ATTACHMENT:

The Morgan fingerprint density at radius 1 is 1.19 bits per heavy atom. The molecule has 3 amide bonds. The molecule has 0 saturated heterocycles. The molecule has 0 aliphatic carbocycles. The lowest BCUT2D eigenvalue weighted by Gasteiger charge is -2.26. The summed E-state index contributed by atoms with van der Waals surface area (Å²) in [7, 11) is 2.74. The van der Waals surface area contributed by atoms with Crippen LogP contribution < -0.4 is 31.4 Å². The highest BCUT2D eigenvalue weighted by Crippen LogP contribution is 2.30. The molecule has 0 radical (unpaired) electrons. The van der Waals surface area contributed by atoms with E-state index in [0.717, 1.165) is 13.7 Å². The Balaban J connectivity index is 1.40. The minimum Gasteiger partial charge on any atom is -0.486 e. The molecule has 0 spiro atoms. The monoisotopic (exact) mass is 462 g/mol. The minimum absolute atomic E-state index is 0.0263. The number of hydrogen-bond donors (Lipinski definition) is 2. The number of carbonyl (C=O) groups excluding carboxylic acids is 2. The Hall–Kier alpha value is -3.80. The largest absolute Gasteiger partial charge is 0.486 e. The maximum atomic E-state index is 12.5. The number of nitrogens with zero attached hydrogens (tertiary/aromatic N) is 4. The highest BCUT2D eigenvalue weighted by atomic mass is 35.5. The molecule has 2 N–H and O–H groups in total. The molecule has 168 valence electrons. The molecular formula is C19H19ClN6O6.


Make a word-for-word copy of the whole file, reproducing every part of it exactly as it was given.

The Morgan fingerprint density at radius 1 is 1.19 bits per heavy atom. The molecule has 3 amide bonds. The molecule has 0 saturated heterocycles. The molecule has 0 aliphatic carbocycles. The lowest BCUT2D eigenvalue weighted by Gasteiger charge is -2.26. The summed E-state index contributed by atoms with van der Waals surface area (Å²) in [7, 11) is 2.74. The van der Waals surface area contributed by atoms with Crippen LogP contribution < -0.4 is 31.4 Å². The highest BCUT2D eigenvalue weighted by Crippen LogP contribution is 2.30. The molecule has 0 radical (unpaired) electrons. The van der Waals surface area contributed by atoms with E-state index in [0.717, 1.165) is 13.7 Å². The Balaban J connectivity index is 1.40. The minimum Gasteiger partial charge on any atom is -0.486 e. The molecule has 0 spiro atoms. The monoisotopic (exact) mass is 462 g/mol. The minimum absolute atomic E-state index is 0.0263. The number of hydrogen-bond donors (Lipinski definition) is 2. The number of carbonyl (C=O) groups excluding carboxylic acids is 2. The Hall–Kier alpha value is -3.80. The largest absolute Gasteiger partial charge is 0.486 e. The maximum atomic E-state index is 12.5. The number of nitrogens with zero attached hydrogens (tertiary/aromatic N) is 4. The highest BCUT2D eigenvalue weighted by atomic mass is 35.5. The molecule has 2 N–H and O–H groups in total. The molecule has 168 valence electrons. The molecular formula is C19H19ClN6O6.